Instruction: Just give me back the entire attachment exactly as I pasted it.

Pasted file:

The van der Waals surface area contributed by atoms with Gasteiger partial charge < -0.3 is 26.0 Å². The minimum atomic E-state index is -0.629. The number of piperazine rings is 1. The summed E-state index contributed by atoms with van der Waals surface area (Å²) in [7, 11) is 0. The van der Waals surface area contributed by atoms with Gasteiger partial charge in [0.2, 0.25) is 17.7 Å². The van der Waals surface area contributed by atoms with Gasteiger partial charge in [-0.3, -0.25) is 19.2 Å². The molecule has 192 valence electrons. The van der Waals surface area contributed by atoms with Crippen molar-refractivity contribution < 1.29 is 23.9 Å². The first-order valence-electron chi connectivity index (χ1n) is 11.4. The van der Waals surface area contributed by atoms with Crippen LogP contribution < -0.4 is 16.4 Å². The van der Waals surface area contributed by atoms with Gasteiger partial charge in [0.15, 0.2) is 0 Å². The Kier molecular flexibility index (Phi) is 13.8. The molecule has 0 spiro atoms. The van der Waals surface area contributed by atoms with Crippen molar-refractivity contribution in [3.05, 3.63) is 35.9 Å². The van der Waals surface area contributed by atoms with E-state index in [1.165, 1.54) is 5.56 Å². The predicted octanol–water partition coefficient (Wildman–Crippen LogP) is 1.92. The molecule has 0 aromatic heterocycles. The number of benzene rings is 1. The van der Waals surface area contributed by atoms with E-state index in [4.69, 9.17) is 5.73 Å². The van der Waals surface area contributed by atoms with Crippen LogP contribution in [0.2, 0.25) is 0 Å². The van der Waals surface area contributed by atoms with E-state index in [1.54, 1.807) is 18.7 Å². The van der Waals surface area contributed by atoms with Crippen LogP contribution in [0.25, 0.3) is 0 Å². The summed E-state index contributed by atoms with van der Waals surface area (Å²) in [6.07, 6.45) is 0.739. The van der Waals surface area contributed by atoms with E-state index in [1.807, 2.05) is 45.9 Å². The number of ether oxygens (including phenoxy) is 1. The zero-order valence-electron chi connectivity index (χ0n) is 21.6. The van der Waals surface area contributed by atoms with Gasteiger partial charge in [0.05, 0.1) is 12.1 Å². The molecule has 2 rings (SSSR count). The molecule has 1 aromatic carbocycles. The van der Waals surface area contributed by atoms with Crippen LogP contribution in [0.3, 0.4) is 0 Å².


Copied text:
The van der Waals surface area contributed by atoms with Gasteiger partial charge < -0.3 is 26.0 Å². The minimum atomic E-state index is -0.629. The number of piperazine rings is 1. The summed E-state index contributed by atoms with van der Waals surface area (Å²) in [7, 11) is 0. The van der Waals surface area contributed by atoms with Gasteiger partial charge in [0.2, 0.25) is 17.7 Å². The van der Waals surface area contributed by atoms with Gasteiger partial charge in [-0.3, -0.25) is 19.2 Å². The molecule has 192 valence electrons. The van der Waals surface area contributed by atoms with Crippen molar-refractivity contribution < 1.29 is 23.9 Å². The first-order valence-electron chi connectivity index (χ1n) is 11.4. The van der Waals surface area contributed by atoms with Crippen LogP contribution < -0.4 is 16.4 Å². The van der Waals surface area contributed by atoms with Gasteiger partial charge in [0.15, 0.2) is 0 Å². The Kier molecular flexibility index (Phi) is 13.8. The molecule has 0 spiro atoms. The van der Waals surface area contributed by atoms with Crippen molar-refractivity contribution in [3.05, 3.63) is 35.9 Å². The van der Waals surface area contributed by atoms with E-state index in [1.165, 1.54) is 5.56 Å². The predicted octanol–water partition coefficient (Wildman–Crippen LogP) is 1.92. The molecule has 0 aromatic heterocycles. The number of benzene rings is 1. The van der Waals surface area contributed by atoms with E-state index in [4.69, 9.17) is 5.73 Å². The van der Waals surface area contributed by atoms with Crippen LogP contribution in [0.2, 0.25) is 0 Å². The van der Waals surface area contributed by atoms with E-state index in [1.54, 1.807) is 18.7 Å². The van der Waals surface area contributed by atoms with Crippen LogP contribution in [0.25, 0.3) is 0 Å². The summed E-state index contributed by atoms with van der Waals surface area (Å²) in [6.07, 6.45) is 0.739. The van der Waals surface area contributed by atoms with E-state index in [1.807, 2.05) is 45.9 Å². The number of ether oxygens (including phenoxy) is 1. The zero-order valence-electron chi connectivity index (χ0n) is 21.6. The van der Waals surface area contributed by atoms with Gasteiger partial charge in [0.05, 0.1) is 12.1 Å². The molecule has 2 rings (SSSR count). The molecule has 1 aromatic carbocycles. The van der Waals surface area contributed by atoms with Crippen LogP contribution in [0.3, 0.4) is 0 Å².